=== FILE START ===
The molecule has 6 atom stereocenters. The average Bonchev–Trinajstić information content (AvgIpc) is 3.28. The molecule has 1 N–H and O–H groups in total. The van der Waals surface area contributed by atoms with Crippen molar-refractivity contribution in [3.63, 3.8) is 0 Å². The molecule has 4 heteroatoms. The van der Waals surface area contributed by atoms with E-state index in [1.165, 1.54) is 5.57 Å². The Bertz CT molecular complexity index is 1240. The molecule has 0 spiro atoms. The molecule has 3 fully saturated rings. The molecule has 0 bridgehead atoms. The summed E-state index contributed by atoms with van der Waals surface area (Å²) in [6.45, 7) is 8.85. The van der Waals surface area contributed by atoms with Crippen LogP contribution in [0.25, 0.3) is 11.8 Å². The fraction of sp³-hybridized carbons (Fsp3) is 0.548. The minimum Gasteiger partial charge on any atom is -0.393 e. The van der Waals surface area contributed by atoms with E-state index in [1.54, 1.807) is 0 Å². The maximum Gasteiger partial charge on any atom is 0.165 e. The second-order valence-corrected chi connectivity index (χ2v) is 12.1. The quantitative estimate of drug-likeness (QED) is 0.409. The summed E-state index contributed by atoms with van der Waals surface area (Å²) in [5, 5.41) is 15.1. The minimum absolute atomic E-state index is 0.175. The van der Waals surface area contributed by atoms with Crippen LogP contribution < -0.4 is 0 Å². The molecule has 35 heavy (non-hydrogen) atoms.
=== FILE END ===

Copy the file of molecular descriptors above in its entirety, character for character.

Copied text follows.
The molecule has 6 atom stereocenters. The average Bonchev–Trinajstić information content (AvgIpc) is 3.28. The molecule has 1 N–H and O–H groups in total. The van der Waals surface area contributed by atoms with Crippen molar-refractivity contribution in [3.63, 3.8) is 0 Å². The molecule has 4 heteroatoms. The van der Waals surface area contributed by atoms with E-state index in [1.165, 1.54) is 5.57 Å². The Bertz CT molecular complexity index is 1240. The molecule has 0 spiro atoms. The molecule has 3 fully saturated rings. The molecule has 0 bridgehead atoms. The summed E-state index contributed by atoms with van der Waals surface area (Å²) in [6.45, 7) is 8.85. The van der Waals surface area contributed by atoms with Crippen LogP contribution in [0.25, 0.3) is 11.8 Å². The fraction of sp³-hybridized carbons (Fsp3) is 0.548. The minimum Gasteiger partial charge on any atom is -0.393 e. The van der Waals surface area contributed by atoms with E-state index in [1.54, 1.807) is 0 Å². The maximum Gasteiger partial charge on any atom is 0.165 e. The second-order valence-corrected chi connectivity index (χ2v) is 12.1. The quantitative estimate of drug-likeness (QED) is 0.409. The summed E-state index contributed by atoms with van der Waals surface area (Å²) in [5, 5.41) is 15.1. The minimum absolute atomic E-state index is 0.175. The van der Waals surface area contributed by atoms with Crippen LogP contribution < -0.4 is 0 Å². The molecule has 35 heavy (non-hydrogen) atoms.